|NL I3D ||RGB||77.7*|
|I3D ||RGB||70.6 / 71.1*|
|I3D ||Flow||62.1 / 63.9*|
|I3D ||RGB+Flow||72.6 / 74.1*|
|S3D-G ||RGB||74.0 / 74.7*|
|S3D-G ||Flow||67.3 / 68.0*|
|S3D-G ||RGB+Flow||76.2 / 77.2*|
In Table 2, we compare the performance of D3D with several competitive baselines. We report accuracy for I3D and S3D-G trained and evaluated on the reduced Kinetics-400 dataset described in Section 5.1. These replications were run with code provided by the original authors and use identical settings to the published papers. Direct comparison with S3D-G shows that the distillation procedure leads to a 1.9% improvement in top-1 accuracy, without any additional computational cost during inference. Per-class accuracy is provided in the appendix. Furthermore, we ensemble D3D with S3D-G (“D3D+S3D-G”) by averaging their softmax scores, and achieve a small boost in performance over the two-stream S3D-G approach which uses optical flow. Our ensemble achieves better performance without the need to compute optical flow. The only RGB-only model that outperforms D3D is Non-local I3D, which uses an inflated Resnet-101 backbone architecture with added non-local blocks, which introduce computational overhead during inference .
|I3D ||RGB||73.6 / 71.9*|
In Table 3, we compare the performance of D3D with baseline methods on Kinetics-600. Both the teacher and student network are trained using Kinetics-600 in these experiments. We achieve a 1.3% improvement in single-model performance using D3D, and further improvements by ensembling D3D and S3D-G together, outperforming two-stream S3D-G without the need for optical flow.
5.4 Transfer to UCF101, HMDB51
|I3D Two-Stream ||98.0||80.7|
|MFNet [16, 19]||-||56.8|
|Rep. Flow ||-||65.4|
|Hidden Two-Stream ||97.1||78.7|
|D3D (Kinetics-400 pretrain)||97.0||78.7|
|D3D (Kinetics-600 pretrain)||97.1||79.3|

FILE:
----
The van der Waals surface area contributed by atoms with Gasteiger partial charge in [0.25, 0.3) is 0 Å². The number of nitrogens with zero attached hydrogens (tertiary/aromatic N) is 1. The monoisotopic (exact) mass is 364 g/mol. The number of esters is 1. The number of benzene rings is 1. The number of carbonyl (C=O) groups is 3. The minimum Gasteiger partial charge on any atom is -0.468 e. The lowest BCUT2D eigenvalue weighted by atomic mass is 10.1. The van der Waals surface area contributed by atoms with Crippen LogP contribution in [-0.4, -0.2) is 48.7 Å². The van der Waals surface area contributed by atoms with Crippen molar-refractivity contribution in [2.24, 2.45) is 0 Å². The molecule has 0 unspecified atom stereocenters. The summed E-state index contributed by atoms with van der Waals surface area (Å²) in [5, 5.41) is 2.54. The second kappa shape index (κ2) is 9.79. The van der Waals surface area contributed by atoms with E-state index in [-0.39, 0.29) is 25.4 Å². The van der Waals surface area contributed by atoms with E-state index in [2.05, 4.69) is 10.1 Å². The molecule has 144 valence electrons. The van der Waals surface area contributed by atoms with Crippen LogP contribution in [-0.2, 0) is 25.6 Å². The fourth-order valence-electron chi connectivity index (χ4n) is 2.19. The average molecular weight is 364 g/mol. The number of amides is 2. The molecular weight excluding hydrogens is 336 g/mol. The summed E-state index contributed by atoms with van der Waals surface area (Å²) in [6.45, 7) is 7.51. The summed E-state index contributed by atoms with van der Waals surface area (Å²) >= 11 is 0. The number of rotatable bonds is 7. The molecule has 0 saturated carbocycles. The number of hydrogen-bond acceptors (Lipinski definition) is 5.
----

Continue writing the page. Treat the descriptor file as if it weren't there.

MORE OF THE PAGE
|D3D + D3D||97.6||80.5|
To demonstrate the transferability of D3D, we fine-tune D3D on UCF-101 and HMDB-51. For these experiments, we initialize using D3D pretrained on Kinetics with distillation. However, during fine-tuning, we use only the action classification loss, and not distillation. This avoids the need for a temporal stream altogether, during both training and inference. While we could potentially benefit from applying distillation during fine-tuning as well, these experiments demonstrate that it is not necessary to do so. Each model is fine-tuned for 10k steps on 10 GPUs with a batch size of 6, as described in .
In Table 4, we demonstrate that fine-tuning D3D outperforms many competitive baselines. The models in the top section of the table are strong RGB-only baselines based on 3D CNNs, including S3D-G, which serves as a direct comparison to show that the benefit of distillation during pretraining persists after fine-tuning. The models in the middle section of the table all specifically address the problem of learning motion features without the use of optical flow. D3D outperforms all baselines and achieves essentially equal performance to Hidden Two-Stream when pretrained on Kinetics-400. Hidden Two-Stream uses two I3D models plus an optical flow prediction network, requiring over 2x the cost of D3D for the same accuracy .
5.5 Transfer to AVA
|I3D w/ RPN ||Kinetics-600||21.9|
|I3D w/ RPN + JFT ||Kinetics-400||22.8|
|S3D-G w/ ResNet RPN ||Kinetics-400||22.0|
|D3D w/ ResNet RPN||Kinetics-400||23.0|